Emotions exist. We don’t need to label them as ‘good’ or ‘bad.’ How we go about dealing with our emotions makes all the difference in our lives. We need to learn how to express emotions in ways that won’t hurt us, or other people. According to Dr. David, we have to show up for them.

“’Showing up’ means facing into your thoughts, emotions, and behaviors willingly, with curiosity and kindness.”

Dr. Susan David

All too often in my life I have taken one look at my thoughts and emotions and hurried out of the room with a flip remark.

If I Could Go Back the El Prado

Thinking back on my experience in the Prado, I realize I missed an opportunity for learning when I dismissed Goya’s dark paintings as arising from possible depression. I have more curiosity and kindness now, and I spent several hours reading up on Goya and his life.

Goya didn’t leave journals explaining the meaning and inspiration for everything he painted. Historians speculate that perhaps the dark periods coincide with his health problems. Others think that the dark, angry strokes display his joy at achieving artistic freedom. Painting on demand for a monarch can really cramp an artist’s style.

Whatever the reason, the darker works display strong, authentic emotions. Which brings me back to Picasso’s masterpiece, Guernica.

I recently finished Spain in Our Hearts: Americans in the Spanish Civil War, 1936-1939 by Adam Hochschild. Guernica now makes sense to me. When I saw the painting, I had no idea it depicted Hitler’s workshop for devastation and denial.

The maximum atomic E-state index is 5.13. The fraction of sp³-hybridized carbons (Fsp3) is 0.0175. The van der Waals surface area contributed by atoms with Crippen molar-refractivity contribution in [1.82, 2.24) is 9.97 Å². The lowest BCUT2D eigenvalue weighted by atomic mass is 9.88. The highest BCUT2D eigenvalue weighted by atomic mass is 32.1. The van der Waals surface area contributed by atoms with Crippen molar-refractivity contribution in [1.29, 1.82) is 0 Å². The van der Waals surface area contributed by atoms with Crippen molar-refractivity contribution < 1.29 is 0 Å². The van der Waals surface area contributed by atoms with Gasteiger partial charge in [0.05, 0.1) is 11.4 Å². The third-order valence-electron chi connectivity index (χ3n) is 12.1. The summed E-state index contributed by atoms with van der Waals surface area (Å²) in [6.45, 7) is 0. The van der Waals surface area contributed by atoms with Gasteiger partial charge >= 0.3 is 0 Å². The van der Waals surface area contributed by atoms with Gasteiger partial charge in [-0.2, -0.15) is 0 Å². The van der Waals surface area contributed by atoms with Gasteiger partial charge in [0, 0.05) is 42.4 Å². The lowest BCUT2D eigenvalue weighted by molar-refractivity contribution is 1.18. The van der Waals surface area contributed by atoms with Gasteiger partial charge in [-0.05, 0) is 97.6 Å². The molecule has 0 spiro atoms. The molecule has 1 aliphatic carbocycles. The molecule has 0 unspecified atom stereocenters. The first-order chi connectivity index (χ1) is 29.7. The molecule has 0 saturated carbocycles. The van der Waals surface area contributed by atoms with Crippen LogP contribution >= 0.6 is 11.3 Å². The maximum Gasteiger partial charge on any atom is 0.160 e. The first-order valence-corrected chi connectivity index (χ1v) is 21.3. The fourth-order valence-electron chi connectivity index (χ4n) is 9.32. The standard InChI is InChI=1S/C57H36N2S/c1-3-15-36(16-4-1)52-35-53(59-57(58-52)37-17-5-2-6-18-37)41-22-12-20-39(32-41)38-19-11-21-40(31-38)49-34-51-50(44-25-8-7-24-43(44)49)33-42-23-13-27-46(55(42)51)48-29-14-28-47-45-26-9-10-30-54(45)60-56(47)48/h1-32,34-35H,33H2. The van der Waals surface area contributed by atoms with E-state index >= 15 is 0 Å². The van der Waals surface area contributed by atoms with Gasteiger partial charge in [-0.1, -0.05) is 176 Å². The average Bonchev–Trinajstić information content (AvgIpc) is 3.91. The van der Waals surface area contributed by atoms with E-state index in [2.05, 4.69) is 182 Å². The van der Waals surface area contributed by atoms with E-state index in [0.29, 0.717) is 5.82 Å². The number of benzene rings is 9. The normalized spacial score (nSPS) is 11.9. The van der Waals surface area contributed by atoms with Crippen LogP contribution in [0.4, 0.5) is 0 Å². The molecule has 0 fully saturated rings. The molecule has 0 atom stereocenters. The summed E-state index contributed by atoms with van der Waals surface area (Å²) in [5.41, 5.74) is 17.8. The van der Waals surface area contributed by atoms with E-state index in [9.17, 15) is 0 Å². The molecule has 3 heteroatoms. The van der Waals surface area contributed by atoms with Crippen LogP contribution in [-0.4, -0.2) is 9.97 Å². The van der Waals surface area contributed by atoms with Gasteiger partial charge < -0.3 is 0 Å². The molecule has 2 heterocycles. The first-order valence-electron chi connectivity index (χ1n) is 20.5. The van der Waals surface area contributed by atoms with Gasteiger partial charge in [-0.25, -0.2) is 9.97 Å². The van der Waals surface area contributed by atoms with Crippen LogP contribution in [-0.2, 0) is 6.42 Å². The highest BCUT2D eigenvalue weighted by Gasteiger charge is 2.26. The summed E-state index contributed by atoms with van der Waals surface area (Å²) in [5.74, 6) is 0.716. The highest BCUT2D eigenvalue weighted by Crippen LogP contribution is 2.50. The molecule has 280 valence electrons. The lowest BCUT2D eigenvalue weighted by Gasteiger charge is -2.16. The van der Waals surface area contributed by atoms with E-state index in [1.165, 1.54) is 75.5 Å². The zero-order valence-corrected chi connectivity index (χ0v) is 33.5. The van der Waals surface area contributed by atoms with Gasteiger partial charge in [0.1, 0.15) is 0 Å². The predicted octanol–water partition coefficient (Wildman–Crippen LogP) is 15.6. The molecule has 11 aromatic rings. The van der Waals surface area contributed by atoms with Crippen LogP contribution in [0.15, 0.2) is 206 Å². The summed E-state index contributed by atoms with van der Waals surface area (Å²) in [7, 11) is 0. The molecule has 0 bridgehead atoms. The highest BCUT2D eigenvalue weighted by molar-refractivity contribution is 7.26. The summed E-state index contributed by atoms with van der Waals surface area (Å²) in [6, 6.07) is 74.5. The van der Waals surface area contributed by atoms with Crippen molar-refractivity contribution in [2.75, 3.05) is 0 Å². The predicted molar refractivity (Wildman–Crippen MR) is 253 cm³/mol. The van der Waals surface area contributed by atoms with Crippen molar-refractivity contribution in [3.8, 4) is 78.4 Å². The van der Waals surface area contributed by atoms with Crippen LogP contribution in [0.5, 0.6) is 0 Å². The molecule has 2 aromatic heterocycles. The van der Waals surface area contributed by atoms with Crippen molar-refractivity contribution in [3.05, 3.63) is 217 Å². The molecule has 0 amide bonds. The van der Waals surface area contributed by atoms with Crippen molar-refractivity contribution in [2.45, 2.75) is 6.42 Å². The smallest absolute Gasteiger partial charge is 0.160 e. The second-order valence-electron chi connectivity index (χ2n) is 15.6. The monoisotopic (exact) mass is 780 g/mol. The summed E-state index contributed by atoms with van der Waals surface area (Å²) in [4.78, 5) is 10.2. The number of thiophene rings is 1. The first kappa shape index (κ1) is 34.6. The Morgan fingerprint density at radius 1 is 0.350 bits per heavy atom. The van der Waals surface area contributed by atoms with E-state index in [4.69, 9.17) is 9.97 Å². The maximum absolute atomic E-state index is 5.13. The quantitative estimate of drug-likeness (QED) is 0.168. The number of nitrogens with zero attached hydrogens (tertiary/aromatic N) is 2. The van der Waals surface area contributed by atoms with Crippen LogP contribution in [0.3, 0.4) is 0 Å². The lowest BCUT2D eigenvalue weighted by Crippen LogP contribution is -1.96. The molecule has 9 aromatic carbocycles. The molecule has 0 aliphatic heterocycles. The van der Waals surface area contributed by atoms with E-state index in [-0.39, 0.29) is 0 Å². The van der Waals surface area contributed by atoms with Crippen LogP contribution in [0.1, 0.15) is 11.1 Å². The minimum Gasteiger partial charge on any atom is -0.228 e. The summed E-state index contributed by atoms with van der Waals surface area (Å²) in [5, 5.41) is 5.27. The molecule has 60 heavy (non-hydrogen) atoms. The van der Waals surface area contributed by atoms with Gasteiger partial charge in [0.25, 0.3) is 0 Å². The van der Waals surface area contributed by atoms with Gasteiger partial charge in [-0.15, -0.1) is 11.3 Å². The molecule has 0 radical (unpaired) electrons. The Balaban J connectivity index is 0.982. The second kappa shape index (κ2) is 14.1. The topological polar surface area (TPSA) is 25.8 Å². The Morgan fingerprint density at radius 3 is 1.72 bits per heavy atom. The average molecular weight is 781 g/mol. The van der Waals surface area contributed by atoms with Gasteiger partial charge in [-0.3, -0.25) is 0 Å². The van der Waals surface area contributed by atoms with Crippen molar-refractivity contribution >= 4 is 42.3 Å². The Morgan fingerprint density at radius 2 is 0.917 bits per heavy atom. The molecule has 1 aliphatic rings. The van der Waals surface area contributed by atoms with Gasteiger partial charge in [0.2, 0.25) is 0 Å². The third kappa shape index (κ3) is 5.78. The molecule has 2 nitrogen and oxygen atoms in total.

When I look at photos of Guernica now, I see it as a prophecy of the Holocaust.

I also know now that artists have discovered a unique way to give an outlet to their emotions—something that each of us can do without laying claim to the title of artist.

We can all use art to help us process our emotions–even if we don't think we're artistic. #art #arttherapy #anger Click To Tweet

How to use Art as an Outlet for Anger (or any Emotion)

For over 40 years, I have used word pictures in notebooks to work through my angst. Reading back through my words now usually makes me want to pat my younger self on the back and offer a few words of comfort.

All of my problems, turmoil, relationship dramas, sadness, and anger gets resolved. Not always the way I want at the time, but often writing about a situation helped me find the right response to it.

Art can work the same way. According to Kendra Cherry,

“Art therapy is a therapeutic technique rooted in the idea that creative expression can foster healing and mental well-being. Art, either the process of creating it or viewing others artworks, is used to help people explore their emotions, develop self-awareness, cope with stress, boost self-esteem, and work on social skills.”

A Very Well Mind

You can find a trained art therapist, or visit Shelley Klammer’s website and find a roundup of 100 art therapy ideas. You don’t need to paint well or draw more than stick figures to benefit from Klammer’s roundup of ideas. All you have to do is show up with curiosity and kindness

Curiosity asks questions and doesn’t rely on snap-judgements to analyze art (or emotions). Kindness demonstrates acceptance through words, expressions, and body language.